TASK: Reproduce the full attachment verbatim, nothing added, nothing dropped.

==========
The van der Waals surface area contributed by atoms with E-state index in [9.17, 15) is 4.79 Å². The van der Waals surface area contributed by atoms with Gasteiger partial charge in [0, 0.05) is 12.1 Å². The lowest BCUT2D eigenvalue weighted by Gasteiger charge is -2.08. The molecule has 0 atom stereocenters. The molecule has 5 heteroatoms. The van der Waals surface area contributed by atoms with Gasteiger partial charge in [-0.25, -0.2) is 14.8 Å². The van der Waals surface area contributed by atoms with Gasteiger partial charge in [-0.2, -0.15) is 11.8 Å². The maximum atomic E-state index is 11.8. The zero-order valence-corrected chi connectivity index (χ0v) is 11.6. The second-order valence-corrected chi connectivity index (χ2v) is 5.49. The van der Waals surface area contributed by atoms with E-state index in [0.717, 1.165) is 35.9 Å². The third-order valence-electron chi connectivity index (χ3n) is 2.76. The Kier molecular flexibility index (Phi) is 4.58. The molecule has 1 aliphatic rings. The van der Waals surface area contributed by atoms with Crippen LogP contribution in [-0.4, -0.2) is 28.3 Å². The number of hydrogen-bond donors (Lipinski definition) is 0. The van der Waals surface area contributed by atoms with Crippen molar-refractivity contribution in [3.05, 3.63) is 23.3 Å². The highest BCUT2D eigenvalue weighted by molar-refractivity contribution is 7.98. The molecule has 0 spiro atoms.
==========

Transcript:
The van der Waals surface area contributed by atoms with E-state index in [9.17, 15) is 4.79 Å². The van der Waals surface area contributed by atoms with Gasteiger partial charge in [0, 0.05) is 12.1 Å². The lowest BCUT2D eigenvalue weighted by Gasteiger charge is -2.08. The molecule has 0 atom stereocenters. The molecule has 5 heteroatoms. The van der Waals surface area contributed by atoms with Gasteiger partial charge in [-0.25, -0.2) is 14.8 Å². The van der Waals surface area contributed by atoms with Gasteiger partial charge in [-0.2, -0.15) is 11.8 Å². The maximum atomic E-state index is 11.8. The zero-order valence-corrected chi connectivity index (χ0v) is 11.6. The second-order valence-corrected chi connectivity index (χ2v) is 5.49. The van der Waals surface area contributed by atoms with E-state index in [0.717, 1.165) is 35.9 Å². The third-order valence-electron chi connectivity index (χ3n) is 2.76. The Kier molecular flexibility index (Phi) is 4.58. The molecule has 1 aliphatic rings. The van der Waals surface area contributed by atoms with Crippen LogP contribution in [-0.4, -0.2) is 28.3 Å². The number of hydrogen-bond donors (Lipinski definition) is 0. The van der Waals surface area contributed by atoms with Crippen molar-refractivity contribution in [3.05, 3.63) is 23.3 Å². The highest BCUT2D eigenvalue weighted by molar-refractivity contribution is 7.98. The molecule has 0 spiro atoms.